The Brownsville Drive-In, in Redstone, Fayette County, recently became the 10th location to benefit from Honda's Project Drive-In, designed to help outdoor theaters with the expensive conversion to digital projection.
Ten drive-ins receiving support were determined by more than 2 million votes at projectdrivein.com. The Brownsville location will receive $14,000 from Honda and an additional $5,000 from AutoTrader.
The business has ordered a digital projector and expects it in mid- to late May. But with conversion costing roughly $70,000 per screen, it's still raising money through www.gofundme.com/4qh494 along with admission prices and, especially, its snack bar.
The drive-in may get only 80 cents of an $8 ticket or 30 cents on a $3 child's admission, manager Charlie Perkins said this week. "We're hoping people support the snack bar," he said, as drive-ins rely heavily on concessions from pizza to popcorn while studios reap most of the rewards from tickets.
The drive-in will be playing "The Amazing Spider-Man 2" and new "RoboCop" on one screen starting today and "Mr. Peabody & Sherman" along with "Muppets Most Wanted" on the other and was lucky to score 35mm prints of the films.
It's far cheaper and easier for studios to distribute movies by satellite or hard drives than by shipping old-fashioned reels of film. As reported earlier this year, that switch has accelerated and some movies are no longer available on film, creating a hardship and financial challenge for independent cinemas and drive-ins.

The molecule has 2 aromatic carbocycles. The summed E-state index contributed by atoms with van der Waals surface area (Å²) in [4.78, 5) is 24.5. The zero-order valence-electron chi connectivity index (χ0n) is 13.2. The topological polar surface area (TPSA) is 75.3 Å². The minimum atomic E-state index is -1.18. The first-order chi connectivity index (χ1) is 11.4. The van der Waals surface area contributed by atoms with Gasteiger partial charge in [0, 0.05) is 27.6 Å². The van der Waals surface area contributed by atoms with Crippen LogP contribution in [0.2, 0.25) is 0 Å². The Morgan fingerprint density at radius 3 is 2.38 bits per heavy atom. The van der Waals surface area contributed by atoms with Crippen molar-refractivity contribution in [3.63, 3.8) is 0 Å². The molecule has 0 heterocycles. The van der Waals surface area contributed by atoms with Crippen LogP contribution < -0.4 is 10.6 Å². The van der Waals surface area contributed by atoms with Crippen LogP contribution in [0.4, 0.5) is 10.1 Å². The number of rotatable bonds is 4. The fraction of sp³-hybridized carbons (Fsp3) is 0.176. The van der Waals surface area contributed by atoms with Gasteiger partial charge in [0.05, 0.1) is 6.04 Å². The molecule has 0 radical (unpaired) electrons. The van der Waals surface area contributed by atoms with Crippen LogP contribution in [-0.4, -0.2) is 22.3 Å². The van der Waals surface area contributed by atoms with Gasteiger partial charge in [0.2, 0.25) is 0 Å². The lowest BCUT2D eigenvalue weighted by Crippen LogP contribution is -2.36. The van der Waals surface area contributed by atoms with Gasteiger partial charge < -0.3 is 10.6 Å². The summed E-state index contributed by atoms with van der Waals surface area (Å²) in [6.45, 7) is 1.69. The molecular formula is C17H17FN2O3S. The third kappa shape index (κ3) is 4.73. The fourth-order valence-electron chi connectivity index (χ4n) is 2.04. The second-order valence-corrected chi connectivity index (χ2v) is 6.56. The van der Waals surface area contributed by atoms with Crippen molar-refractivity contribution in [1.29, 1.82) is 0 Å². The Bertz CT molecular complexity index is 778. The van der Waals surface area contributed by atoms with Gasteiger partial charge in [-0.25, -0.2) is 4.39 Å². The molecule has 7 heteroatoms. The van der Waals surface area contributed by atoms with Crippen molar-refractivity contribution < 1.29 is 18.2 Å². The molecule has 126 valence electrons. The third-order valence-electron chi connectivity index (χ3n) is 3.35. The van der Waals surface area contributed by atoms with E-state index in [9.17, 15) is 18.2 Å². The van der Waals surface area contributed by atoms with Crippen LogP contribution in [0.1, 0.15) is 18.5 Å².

The third annual Robinson International Short Film Competition will be Wednesday at 7:30 p.m. at the SouthSide Works Cinema.
The event will present the Pittsburgh premiere of seven short films, with the awarding of $16,000 in prizes to three winners and a reception afterward. The competition, honoring the memory of Sanford N. Robinson Sr., is being presented by JFilm: The Pittsburgh Jewish Film Forum.
"My husband was a great film enthusiast and would have loved this competition," says Judy Robinson. "He made a film in the 1970s called 'The Devil and Sam.' Many people from the local film community who worked on the film will be attending our short film competition on May 7."
The Robinsons, including children Heather and David, are involved in every aspect of the competition from screening the entries to selecting the winners, along with a panel of judges.
The event is designed to help further the careers of the winning filmmakers by awarding significant monetary prizes and offering exposure for their work. First prize is $10,000 and two honorable mentions will be given at $3,000 each.
The competition is open to independent filmmakers worldwide. This year's submissions came from Australia, Austria, Canada, France, Germany, Hungary, India, Ireland, Israel, the Netherlands, Poland, the United Kingdom and the United States.
The criteria included that submissions contain an essence of Jewishness as represented by theme, history or culture. There were 45 entries, ranging in length from three to 29 minutes.
Tickets (www.JFilmPgh.org) are $10 for general admission and $5 for full-time students with valid ID. If any remain, they will be available at the door at 7 p.m.
Free films, reception
It will be a night of firsts Monday as Pittsburgh Filmmakers' Melwood Screening Room will host the first public showing of work from the first class from The Filmmaking Intensive.
Ten students who completed the full-time, eight-month program will show their projects at 7:30 p.m. It's free with a reception afterward at Filmmakers, 477 Melwood Ave. in Oakland.
Movie editor Barbara Vancheri: firstname.lastname@example.org or 412-263-1632. Read her blog: www.post-gazette.com/madaboutmovies.